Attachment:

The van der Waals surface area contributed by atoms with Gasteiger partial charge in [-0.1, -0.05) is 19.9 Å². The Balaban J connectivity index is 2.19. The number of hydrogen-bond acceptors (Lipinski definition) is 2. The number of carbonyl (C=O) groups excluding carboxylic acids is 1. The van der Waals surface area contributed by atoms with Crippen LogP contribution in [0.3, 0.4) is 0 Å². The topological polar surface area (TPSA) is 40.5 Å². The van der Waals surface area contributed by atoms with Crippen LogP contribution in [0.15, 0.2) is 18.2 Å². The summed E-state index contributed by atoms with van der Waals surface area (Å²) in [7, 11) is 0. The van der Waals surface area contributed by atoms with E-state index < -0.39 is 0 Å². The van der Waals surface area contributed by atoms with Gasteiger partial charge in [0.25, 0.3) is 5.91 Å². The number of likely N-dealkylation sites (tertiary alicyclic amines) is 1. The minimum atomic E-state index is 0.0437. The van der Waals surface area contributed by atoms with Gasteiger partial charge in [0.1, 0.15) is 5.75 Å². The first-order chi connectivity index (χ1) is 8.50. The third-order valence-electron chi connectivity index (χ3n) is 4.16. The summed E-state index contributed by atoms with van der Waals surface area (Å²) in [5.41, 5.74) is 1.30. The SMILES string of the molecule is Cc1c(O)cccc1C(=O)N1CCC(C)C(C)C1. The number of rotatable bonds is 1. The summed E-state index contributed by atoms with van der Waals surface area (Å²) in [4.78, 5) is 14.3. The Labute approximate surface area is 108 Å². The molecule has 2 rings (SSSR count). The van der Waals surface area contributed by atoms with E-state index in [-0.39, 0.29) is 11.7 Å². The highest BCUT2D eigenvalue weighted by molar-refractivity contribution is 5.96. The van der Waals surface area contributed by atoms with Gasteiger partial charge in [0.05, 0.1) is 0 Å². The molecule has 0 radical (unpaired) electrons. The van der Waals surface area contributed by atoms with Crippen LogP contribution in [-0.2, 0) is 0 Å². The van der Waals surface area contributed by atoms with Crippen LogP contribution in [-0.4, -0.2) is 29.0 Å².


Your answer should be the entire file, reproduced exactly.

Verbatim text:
The van der Waals surface area contributed by atoms with Gasteiger partial charge in [-0.1, -0.05) is 19.9 Å². The Balaban J connectivity index is 2.19. The number of hydrogen-bond acceptors (Lipinski definition) is 2. The number of carbonyl (C=O) groups excluding carboxylic acids is 1. The van der Waals surface area contributed by atoms with Crippen LogP contribution in [0.3, 0.4) is 0 Å². The topological polar surface area (TPSA) is 40.5 Å². The van der Waals surface area contributed by atoms with Crippen LogP contribution in [0.15, 0.2) is 18.2 Å². The summed E-state index contributed by atoms with van der Waals surface area (Å²) in [7, 11) is 0. The van der Waals surface area contributed by atoms with E-state index < -0.39 is 0 Å². The van der Waals surface area contributed by atoms with Gasteiger partial charge in [0.25, 0.3) is 5.91 Å². The number of likely N-dealkylation sites (tertiary alicyclic amines) is 1. The minimum atomic E-state index is 0.0437. The van der Waals surface area contributed by atoms with Gasteiger partial charge in [0.1, 0.15) is 5.75 Å². The first-order chi connectivity index (χ1) is 8.50. The third-order valence-electron chi connectivity index (χ3n) is 4.16. The summed E-state index contributed by atoms with van der Waals surface area (Å²) in [5.41, 5.74) is 1.30. The SMILES string of the molecule is Cc1c(O)cccc1C(=O)N1CCC(C)C(C)C1. The number of rotatable bonds is 1. The summed E-state index contributed by atoms with van der Waals surface area (Å²) in [4.78, 5) is 14.3. The Labute approximate surface area is 108 Å². The molecule has 2 rings (SSSR count). The van der Waals surface area contributed by atoms with E-state index in [-0.39, 0.29) is 11.7 Å². The highest BCUT2D eigenvalue weighted by molar-refractivity contribution is 5.96. The van der Waals surface area contributed by atoms with Gasteiger partial charge in [0.05, 0.1) is 0 Å². The molecule has 0 radical (unpaired) electrons. The van der Waals surface area contributed by atoms with Crippen LogP contribution in [-0.2, 0) is 0 Å². The van der Waals surface area contributed by atoms with Crippen LogP contribution in [-0.4, -0.2) is 29.0 Å².